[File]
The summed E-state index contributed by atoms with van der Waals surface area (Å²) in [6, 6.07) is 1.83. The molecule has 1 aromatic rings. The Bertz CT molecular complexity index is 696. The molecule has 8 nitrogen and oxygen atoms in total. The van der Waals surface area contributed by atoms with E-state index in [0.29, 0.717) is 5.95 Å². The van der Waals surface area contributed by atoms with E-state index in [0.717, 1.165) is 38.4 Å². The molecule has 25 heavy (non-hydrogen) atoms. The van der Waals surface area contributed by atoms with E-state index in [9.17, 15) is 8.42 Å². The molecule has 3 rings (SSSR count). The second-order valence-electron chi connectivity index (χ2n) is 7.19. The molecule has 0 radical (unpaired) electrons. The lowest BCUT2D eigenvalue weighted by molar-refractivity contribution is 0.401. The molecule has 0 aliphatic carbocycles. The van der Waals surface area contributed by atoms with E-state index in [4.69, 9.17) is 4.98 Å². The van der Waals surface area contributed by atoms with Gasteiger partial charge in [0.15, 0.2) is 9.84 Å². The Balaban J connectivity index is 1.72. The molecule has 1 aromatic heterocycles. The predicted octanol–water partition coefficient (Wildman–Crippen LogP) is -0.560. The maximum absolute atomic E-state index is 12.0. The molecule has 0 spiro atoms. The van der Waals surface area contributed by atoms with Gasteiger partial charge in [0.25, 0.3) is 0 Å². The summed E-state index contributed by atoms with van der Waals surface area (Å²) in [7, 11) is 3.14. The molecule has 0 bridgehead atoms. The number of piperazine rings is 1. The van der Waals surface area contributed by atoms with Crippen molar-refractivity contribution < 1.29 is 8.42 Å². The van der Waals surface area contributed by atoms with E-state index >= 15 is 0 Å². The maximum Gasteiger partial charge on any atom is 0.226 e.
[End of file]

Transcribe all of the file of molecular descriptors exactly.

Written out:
The summed E-state index contributed by atoms with van der Waals surface area (Å²) in [6, 6.07) is 1.83. The molecule has 1 aromatic rings. The Bertz CT molecular complexity index is 696. The molecule has 8 nitrogen and oxygen atoms in total. The van der Waals surface area contributed by atoms with E-state index in [0.29, 0.717) is 5.95 Å². The van der Waals surface area contributed by atoms with E-state index in [0.717, 1.165) is 38.4 Å². The molecule has 25 heavy (non-hydrogen) atoms. The van der Waals surface area contributed by atoms with E-state index in [9.17, 15) is 8.42 Å². The molecule has 3 rings (SSSR count). The second-order valence-electron chi connectivity index (χ2n) is 7.19. The molecule has 0 radical (unpaired) electrons. The lowest BCUT2D eigenvalue weighted by molar-refractivity contribution is 0.401. The molecule has 0 aliphatic carbocycles. The van der Waals surface area contributed by atoms with E-state index in [4.69, 9.17) is 4.98 Å². The van der Waals surface area contributed by atoms with Gasteiger partial charge in [0.15, 0.2) is 9.84 Å². The Balaban J connectivity index is 1.72. The molecule has 1 aromatic heterocycles. The predicted octanol–water partition coefficient (Wildman–Crippen LogP) is -0.560. The maximum absolute atomic E-state index is 12.0. The molecule has 0 spiro atoms. The van der Waals surface area contributed by atoms with Gasteiger partial charge in [0.25, 0.3) is 0 Å². The summed E-state index contributed by atoms with van der Waals surface area (Å²) in [7, 11) is 3.14. The molecule has 0 bridgehead atoms. The number of piperazine rings is 1. The van der Waals surface area contributed by atoms with Crippen molar-refractivity contribution < 1.29 is 8.42 Å². The van der Waals surface area contributed by atoms with E-state index >= 15 is 0 Å². The maximum Gasteiger partial charge on any atom is 0.226 e.